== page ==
Pubcon 2016 Las Vegas: Day 1 Recap


What is PubCon?

Pubcon, for those of you who still don’t know, is one of the premium digital marketing conferences today. It is held on a yearly basis in one of the most exciting locations (Las Vegas) and more than 15K marketers from all around the world attend.

This is a great conference to attend to and I’m excited to have the opportunity to report on what I’ve learned so far from the event. Overall, Pubcon holds some amazing insights for SEOs, PPCs, social media marketers, agencies, content marketers, and more. In addition to my coverage on the Outbrain blog, you can follow my live updates for the next two days on our Twitter channel @Outbrain  as well as on my own personal Twitter @Rliraz.

Opening Keynote


My first day started with the keynote by Scott Stratten, UnMarketing.

Scott mainly talked about influencers on social media channels who share products that they’ve never tried before—but still get huge amounts of likes and shares!

But what is the point of these likes? Do they bring any value to the products? It might look good on social media but, in the end, it brings zero value to sales.

“It’s vanity metrics and we’re better than that!” said Scott.

Scott also talked about newsjacking. His advice: Do it well and do it properly. Recognize the opportunity and leverage this moment for your brand.

Here is a best practice example from Wrangler. The below image went viral on all social channels:

So, Wrangler picked up on it and shared it, making the image shine even more:

By the way, Scott is the co-author of the book Unmarketing. I was lucky to get my own signed copy from him! Thanks, Scott!

Session 1: Tech Issues

I had a chance to listen in on what Barry Adams, Google AMP had to share about AMP, which stormed into our lives and it is now a huge part of the mobile experience, which Google loves. AMP is an alternative version of your mobile web pages which loads faster on mobile devices.

It has some key elements. It will render on most browsers, uses inline CSS, and holds inside structured infrastructure, caching/pre-rendering, and defeating ad blockers. (Read more about AMP on Google’s blog here.)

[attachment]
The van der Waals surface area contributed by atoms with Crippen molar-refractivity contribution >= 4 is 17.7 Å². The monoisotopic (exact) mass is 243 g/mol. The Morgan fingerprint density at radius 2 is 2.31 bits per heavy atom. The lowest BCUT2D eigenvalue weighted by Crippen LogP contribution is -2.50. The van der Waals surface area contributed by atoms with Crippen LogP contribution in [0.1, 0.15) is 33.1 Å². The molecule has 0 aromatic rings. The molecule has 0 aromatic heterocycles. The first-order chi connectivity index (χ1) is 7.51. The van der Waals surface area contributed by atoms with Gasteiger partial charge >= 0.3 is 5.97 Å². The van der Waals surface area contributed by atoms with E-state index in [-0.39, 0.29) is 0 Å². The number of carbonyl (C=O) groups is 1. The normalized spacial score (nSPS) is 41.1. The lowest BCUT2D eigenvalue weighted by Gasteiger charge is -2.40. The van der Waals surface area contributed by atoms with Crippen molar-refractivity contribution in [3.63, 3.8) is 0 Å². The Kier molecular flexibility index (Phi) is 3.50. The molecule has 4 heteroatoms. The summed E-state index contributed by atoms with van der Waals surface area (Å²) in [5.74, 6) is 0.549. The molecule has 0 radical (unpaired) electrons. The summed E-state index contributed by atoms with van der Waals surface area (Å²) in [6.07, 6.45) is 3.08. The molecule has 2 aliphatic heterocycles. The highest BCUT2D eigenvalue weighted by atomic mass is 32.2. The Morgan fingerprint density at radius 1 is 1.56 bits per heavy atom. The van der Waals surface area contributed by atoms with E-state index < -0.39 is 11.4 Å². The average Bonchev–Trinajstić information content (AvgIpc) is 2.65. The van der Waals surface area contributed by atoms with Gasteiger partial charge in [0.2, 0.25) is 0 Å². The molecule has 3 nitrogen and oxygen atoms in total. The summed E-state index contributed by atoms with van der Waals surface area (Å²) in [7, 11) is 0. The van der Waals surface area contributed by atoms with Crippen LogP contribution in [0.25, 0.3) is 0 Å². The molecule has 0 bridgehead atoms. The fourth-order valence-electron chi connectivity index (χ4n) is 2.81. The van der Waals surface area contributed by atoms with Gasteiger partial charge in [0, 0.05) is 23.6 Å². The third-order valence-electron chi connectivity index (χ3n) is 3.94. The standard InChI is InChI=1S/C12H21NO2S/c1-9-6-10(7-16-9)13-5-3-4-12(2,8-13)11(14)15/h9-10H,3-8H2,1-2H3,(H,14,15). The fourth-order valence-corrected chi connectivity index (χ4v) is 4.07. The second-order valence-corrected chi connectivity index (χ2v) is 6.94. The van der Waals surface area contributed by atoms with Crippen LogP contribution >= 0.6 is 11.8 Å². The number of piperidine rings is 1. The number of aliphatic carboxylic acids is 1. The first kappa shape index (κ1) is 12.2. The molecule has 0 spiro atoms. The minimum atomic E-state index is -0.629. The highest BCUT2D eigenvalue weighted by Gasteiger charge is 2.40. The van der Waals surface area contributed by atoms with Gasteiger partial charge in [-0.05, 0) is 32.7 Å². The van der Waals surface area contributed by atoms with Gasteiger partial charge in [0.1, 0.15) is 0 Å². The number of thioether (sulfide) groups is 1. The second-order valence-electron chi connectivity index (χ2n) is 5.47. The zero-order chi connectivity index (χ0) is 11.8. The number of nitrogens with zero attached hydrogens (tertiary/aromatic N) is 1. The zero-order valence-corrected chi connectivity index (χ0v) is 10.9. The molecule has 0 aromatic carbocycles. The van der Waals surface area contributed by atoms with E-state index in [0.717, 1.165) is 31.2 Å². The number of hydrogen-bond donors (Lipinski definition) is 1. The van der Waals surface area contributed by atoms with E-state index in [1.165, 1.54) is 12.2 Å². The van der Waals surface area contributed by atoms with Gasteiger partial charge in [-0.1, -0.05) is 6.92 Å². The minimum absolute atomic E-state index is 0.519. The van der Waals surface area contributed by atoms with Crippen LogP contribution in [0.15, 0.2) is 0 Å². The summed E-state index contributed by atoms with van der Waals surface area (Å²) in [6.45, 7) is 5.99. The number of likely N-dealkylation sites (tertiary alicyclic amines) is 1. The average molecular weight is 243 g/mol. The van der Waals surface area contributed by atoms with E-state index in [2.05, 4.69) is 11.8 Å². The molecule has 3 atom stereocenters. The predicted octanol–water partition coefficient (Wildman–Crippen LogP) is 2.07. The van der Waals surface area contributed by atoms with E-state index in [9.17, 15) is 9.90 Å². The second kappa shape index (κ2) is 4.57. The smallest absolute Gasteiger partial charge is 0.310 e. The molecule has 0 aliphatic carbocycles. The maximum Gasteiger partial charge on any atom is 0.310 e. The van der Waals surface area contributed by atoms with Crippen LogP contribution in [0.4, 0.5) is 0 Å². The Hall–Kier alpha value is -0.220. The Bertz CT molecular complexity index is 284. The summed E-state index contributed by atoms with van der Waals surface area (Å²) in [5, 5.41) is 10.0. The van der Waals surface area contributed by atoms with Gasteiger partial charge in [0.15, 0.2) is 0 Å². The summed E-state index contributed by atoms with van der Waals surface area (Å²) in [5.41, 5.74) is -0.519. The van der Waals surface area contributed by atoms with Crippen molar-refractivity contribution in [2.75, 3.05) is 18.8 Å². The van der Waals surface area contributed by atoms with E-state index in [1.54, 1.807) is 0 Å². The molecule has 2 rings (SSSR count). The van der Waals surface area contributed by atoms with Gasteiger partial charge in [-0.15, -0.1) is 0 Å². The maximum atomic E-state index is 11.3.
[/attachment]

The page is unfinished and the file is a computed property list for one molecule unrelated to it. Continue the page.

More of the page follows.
However, it’s far from being perfect and you need to be careful when using it, so you don’t lose major traffic volumes through AMP.

What works well with AMP:

  • Analytics
  • Ads (limited)
  • Videos
  • Gif+ WebP animated
  • Carousels
  • Basic forms
  • Basic paywalls
  • Iframes
  • Sidebar
  • Notifications
  • Live updates
  • a/b testing

What doesn’t work well (yet) with AMP:

  • Full end-to-end eCommerce
  • Most JS-Based interactivity


If you’re using AMP, use it very carefully. Be sure to read all the guides you need in order not to create mistakes that will cost in traffic lost in the near future.

Part 2 of the same session included Michael Grey on tech issues on website. This half of the session was perhaps one of the most practical I’ve ever attended. He included step-by-steps and how to’s with straight-to-point explanations:


When looking at a website:

  • Use Google and Bing search console
  • Make sure to have a sitemap
  • Perform a site crawl and be able to read it
  • Compare data from Google and Bing webmaster console
  • Use Google Analytics


  • Most CMS and eCommerce packages come with a sitemap plugins module.
  • Know which pages are/aren’t included
  • Know which eCommerce pages are/aren’t  included
  • Know how often sitemaps are being crawled and ping search engines
  • Make sure sitemaps are listed in robots.txt
  • Submit sitemaps to webmaster search console


  • Full crawl every 3-4 months and more often after fixing some major issues
  • Website Auditor for lower budget owners, though less functionality
  • Screaming Frog works for most sites less than 100k pages
  • DeepCrawl is the most expensive and runs extremely well for large sites

Key takeaways:

  • To HTTPS or no HTTPS? (That’s the question). There’s a risk of losing some of your tracking and referral stats and Google is giving a  slight advantage to sites that move to secure SSL. Make sure to do it right.
  • Structured data and rich cards- “Do it as others are really doing it. And if you’re not- you’re in trouble”, says Michael.
  • Go over the HTML improvements on the search console
  • H1’s: Use only one. It helps Google understand what the page is about. We know there are several influencers which indicate it is ok to use several H1’s, but Michael recommends having just one.